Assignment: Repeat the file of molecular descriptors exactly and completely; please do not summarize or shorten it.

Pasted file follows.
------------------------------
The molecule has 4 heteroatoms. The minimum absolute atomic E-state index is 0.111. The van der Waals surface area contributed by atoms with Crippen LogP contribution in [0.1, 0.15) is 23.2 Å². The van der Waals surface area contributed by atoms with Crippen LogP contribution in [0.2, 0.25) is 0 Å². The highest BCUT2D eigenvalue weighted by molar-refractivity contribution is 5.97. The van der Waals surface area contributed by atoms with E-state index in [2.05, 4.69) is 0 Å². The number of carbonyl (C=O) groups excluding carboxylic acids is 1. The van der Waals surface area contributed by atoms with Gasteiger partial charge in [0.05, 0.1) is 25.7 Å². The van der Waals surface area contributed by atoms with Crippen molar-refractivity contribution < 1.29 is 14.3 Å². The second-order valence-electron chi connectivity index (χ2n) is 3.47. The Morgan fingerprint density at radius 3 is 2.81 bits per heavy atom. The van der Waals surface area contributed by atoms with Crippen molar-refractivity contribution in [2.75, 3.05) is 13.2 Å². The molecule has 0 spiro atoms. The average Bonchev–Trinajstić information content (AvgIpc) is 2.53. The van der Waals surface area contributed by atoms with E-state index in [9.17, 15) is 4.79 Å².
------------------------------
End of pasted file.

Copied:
The molecule has 4 heteroatoms. The minimum absolute atomic E-state index is 0.111. The van der Waals surface area contributed by atoms with Crippen LogP contribution in [0.1, 0.15) is 23.2 Å². The van der Waals surface area contributed by atoms with Crippen LogP contribution in [0.2, 0.25) is 0 Å². The highest BCUT2D eigenvalue weighted by molar-refractivity contribution is 5.97. The van der Waals surface area contributed by atoms with E-state index in [2.05, 4.69) is 0 Å². The number of carbonyl (C=O) groups excluding carboxylic acids is 1. The van der Waals surface area contributed by atoms with Gasteiger partial charge in [0.05, 0.1) is 25.7 Å². The van der Waals surface area contributed by atoms with Crippen molar-refractivity contribution < 1.29 is 14.3 Å². The second-order valence-electron chi connectivity index (χ2n) is 3.47. The Morgan fingerprint density at radius 3 is 2.81 bits per heavy atom. The van der Waals surface area contributed by atoms with Crippen molar-refractivity contribution in [2.75, 3.05) is 13.2 Å². The molecule has 0 spiro atoms. The average Bonchev–Trinajstić information content (AvgIpc) is 2.53. The van der Waals surface area contributed by atoms with E-state index in [9.17, 15) is 4.79 Å².